16. On your left, facing W. John St. is a Victorian Queen Anne style cottage, "an oasis of charm and grace." This house was built in 1890 by Edward Solomon Reid, the store owner. He lived here for a time before moving to Charlotte. Locally the house is remembered as the residence of his sister, Ellie, her second husband Dr. Thomas Neely Reid, and their daughter Nancy Alexander Reid. Dr. Reid was a model country doctor. He studied at Davidson College, the University of Virginia, and New York University before returning to Matthews to a practice which covered parts of Mecklenburg, Union, and Cabarrus counties. His early transport was a horse and buggy, but he was one of the first in Matthews to acquire an automobile. According to local historian Louise Matthews, older residents remember that when the sound of his International Harvester "runabout" was heard, "children and chickens scattered and disgruntled farmers had to dismount from their wagons and hold the bridles of their frightened horses." His daughter, Nancy Reid, was a lifelong resident of the cottage (1898-1986). She is remembered locally as a schoolteacher and community leader.

 


Reid House

 

The house displays many Victorian features: bay windows, cross-gables and tower, scalloped shingles on the tower roof, sawnwork embellishments on the porch including a pinwheel design. The huge magnolia to the front right was planted by Ellie and Thomas when they moved here almost a century ago.

 

17. Facing the Reid house across W. John Street is another late nineteenth-century cottage where Nancy's maternal grandfather, Solomon J. Reid, lived for a while after 1882. This Reid was an important local politician, serving as a representative in the North Carolina house and senate in the later nineteenth century. Local folklore claims that during the Civil War Governor Morehead asked Reid to bury some silver on a nearby farm to save it from Yankee soldiers. If he did, he was not the only one trying to preserve valuables from what seemed like the imminent sack of Charlotte by the Union Army, for another party took a quarter million in gold and coin belonging to the Bank of North Carolina and buried it in a wooded glen in the dead of night. As it turned out, General Sherman and the Yankees did not invade Mecklenburg County but swung east instead.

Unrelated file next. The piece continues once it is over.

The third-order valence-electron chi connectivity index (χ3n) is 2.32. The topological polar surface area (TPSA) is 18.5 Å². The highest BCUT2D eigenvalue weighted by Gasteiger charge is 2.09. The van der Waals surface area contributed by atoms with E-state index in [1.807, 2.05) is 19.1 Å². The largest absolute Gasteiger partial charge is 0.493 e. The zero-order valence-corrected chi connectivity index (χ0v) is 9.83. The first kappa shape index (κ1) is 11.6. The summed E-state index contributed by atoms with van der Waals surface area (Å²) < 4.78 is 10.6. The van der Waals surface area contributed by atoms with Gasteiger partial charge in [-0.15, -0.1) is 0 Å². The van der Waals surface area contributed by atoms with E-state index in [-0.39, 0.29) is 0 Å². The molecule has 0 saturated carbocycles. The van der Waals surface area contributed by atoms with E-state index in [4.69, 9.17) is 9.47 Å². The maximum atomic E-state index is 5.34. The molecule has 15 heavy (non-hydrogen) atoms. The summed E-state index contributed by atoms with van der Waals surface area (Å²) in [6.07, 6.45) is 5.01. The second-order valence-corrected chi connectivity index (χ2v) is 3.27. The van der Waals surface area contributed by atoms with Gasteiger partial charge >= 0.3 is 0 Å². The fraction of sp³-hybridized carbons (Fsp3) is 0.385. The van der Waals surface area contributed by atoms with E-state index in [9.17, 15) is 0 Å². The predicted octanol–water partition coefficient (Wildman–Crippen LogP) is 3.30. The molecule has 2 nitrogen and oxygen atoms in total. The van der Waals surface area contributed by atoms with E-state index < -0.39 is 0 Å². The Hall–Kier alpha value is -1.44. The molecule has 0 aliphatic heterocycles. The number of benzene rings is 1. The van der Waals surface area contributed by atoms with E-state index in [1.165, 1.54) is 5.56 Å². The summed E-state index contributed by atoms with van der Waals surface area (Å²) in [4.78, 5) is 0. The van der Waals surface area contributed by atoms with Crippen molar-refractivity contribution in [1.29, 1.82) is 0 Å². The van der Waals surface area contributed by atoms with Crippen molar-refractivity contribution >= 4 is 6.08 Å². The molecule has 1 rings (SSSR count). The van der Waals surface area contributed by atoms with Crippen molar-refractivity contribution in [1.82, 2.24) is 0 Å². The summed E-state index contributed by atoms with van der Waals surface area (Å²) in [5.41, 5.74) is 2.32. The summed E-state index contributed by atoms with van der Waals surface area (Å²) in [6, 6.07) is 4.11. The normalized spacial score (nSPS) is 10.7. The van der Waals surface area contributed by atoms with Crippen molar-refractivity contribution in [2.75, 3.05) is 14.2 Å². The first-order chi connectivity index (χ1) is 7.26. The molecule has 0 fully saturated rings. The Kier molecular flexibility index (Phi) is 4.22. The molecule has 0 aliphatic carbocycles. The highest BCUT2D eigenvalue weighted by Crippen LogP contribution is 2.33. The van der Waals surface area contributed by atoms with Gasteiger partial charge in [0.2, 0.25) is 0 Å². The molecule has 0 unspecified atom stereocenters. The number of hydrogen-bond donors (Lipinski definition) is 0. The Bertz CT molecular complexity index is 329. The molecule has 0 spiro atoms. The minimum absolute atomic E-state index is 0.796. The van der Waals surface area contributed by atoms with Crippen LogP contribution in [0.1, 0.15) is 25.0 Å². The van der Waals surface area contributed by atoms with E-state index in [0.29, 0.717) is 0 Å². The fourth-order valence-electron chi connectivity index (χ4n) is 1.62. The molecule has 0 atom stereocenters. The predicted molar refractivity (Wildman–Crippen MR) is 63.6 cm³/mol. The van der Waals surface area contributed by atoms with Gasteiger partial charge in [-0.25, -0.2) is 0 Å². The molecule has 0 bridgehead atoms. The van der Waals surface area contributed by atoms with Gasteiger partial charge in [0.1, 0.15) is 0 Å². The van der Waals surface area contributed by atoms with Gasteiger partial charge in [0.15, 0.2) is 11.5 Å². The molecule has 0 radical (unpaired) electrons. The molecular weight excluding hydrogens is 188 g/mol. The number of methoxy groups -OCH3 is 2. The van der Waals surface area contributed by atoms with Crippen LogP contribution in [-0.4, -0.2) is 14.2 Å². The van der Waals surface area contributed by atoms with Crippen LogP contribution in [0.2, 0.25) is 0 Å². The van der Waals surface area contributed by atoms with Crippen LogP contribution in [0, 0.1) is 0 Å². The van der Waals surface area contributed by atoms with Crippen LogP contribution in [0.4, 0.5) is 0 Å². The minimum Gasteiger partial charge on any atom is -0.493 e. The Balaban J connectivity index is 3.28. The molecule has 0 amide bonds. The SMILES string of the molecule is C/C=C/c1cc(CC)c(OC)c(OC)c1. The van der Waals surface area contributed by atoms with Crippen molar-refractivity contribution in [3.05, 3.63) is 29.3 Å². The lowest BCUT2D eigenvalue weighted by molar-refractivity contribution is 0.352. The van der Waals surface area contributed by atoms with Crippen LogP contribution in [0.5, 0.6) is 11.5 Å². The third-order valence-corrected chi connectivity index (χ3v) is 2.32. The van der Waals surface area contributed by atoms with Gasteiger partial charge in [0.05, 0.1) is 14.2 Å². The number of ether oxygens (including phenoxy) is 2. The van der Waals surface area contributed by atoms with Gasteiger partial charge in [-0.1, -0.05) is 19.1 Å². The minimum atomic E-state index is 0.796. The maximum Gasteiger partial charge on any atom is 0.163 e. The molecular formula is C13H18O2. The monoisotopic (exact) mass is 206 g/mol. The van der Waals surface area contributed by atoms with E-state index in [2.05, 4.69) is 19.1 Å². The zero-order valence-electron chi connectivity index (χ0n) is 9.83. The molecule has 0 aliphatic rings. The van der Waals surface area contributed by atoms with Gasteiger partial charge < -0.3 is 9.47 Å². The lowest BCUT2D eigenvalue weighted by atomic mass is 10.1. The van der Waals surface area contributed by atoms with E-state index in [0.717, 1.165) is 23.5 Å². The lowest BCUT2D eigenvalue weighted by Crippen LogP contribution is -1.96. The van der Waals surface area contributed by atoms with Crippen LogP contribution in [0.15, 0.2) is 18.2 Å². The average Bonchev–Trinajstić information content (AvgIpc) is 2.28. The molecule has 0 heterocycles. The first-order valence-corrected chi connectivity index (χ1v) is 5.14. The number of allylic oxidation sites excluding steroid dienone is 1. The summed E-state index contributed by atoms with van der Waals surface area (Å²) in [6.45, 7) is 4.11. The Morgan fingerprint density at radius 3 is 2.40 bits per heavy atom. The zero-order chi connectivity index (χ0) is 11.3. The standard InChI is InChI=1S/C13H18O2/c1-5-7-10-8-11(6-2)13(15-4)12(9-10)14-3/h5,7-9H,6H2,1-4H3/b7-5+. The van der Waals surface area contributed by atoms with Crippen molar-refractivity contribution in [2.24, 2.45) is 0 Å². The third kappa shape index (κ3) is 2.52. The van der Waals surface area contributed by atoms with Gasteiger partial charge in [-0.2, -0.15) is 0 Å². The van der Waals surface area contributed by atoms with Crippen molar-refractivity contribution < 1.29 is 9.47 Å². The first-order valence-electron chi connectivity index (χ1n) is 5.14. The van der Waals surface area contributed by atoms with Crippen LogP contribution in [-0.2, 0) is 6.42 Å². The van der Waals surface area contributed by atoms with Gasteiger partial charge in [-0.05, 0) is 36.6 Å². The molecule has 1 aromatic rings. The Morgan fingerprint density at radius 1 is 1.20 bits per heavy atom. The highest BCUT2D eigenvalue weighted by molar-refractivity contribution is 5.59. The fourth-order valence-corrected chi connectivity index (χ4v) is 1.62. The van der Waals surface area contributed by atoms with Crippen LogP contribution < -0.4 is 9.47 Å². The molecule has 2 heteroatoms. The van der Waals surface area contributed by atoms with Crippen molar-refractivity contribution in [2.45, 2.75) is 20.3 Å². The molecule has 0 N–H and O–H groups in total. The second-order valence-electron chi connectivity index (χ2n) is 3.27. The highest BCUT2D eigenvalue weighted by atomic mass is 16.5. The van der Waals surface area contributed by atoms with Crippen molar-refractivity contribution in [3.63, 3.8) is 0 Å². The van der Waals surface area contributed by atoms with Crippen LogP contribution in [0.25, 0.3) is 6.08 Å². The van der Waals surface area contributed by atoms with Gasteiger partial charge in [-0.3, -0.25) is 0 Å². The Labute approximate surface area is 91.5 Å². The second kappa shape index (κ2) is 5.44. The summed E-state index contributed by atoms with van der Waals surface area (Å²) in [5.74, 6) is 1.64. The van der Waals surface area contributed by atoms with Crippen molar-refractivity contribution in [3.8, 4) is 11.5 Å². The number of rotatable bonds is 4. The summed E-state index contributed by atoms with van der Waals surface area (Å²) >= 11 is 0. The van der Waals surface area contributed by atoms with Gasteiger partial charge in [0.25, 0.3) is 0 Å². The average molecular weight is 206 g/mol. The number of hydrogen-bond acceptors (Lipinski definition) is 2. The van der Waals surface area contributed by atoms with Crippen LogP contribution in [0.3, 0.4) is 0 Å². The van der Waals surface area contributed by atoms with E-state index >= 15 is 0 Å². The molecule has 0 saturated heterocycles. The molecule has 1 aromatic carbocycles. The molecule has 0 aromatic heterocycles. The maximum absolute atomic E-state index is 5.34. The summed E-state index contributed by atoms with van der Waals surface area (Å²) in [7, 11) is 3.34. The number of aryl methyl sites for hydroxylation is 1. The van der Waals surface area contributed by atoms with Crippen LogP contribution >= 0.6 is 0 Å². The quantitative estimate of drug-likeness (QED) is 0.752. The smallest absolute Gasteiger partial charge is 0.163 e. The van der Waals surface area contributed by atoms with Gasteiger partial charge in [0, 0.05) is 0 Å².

Turn right onto W. John Street and after a couple of blocks take the right fork and continue on Monroe Rd. to the traffic light at Hwy 51.

 

18. The house on the right, just where the road forked, dates from 1878. It was built by Eli Grier, the first Matthews resident to serve in state government. He was also a sheriff of Mecklenburg County.

 

Turn left onto Hwy 51 and continue to Sardis Road. Turn right at the traffic light onto Sardis Road. Look out for the James Boyce Park sign 3 miles along the road on your right. Turn right on Boyce Road and look for the park entrance on your right.

 

19. The park commemorates the Boyce homesite built in 1757. There are picnic and toilet facilities in the park.

Return to Sardis Road and turn right. Continue driving along Sardis Road. After .75 miles you will pass the Sardis Presbyterian church on your left.

 

20. The original Sardis Presbyterian Church was erected in 1789 as a daughter church to Providence Presbyterian Church that you saw earlier, and the earliest graves date from about this time. These are situated in the graveyard across the road from the present church.

 

Continue on Sardis Road to the traffic light, keeping to the left- hand lane. Notice the large Victorian house called "The Homeplace" on your right just before the traffic lights.

 

21. Dr. R. G. Miller, minister of Sardis Presbyterian Church for thirty-eight years, had this house constructed in 1902. The grand Victorian-style house remained in the Miller family until 1966. It now operates as a popular bed-and-breakfast inn.

Stay on Sardis Rd. by turning left at the traffic light. After .2 miles notice a nineteenth-century home on your right, sandwiched between two more recent houses. To stop and look at the house, make a right turn onto Shasta Ln. and proceed about half a block until you can get a side view of the house.

 

22. This Greek-Revival farm house was once the home of another Sardis pastor, the Reverend John Hunter. He was installed as minister at the Sardis A.R.P Church (now the Sardis Presbyterian Church) in 1859 and remained for twenty-seven years. The Hunters were an old Mecklenburg family; John's grandfather, Henry Hunter, emigrated from Ireland during the early 1770s and helped to defend Charlotte against the British during the Revolutionary War. The house was built around 1869. Like the Hennigan Place on Tilley Morris Rd. the house is an unpretentious rendering of the Greek Revival style. This rather plain version of what was elsewhere quite an ornate type of house was a trademark of local builders, for it suited the reserved nature of the county's Scots-Irish Presbyterian inhabitants. After all, ostentation was the work of the Devil.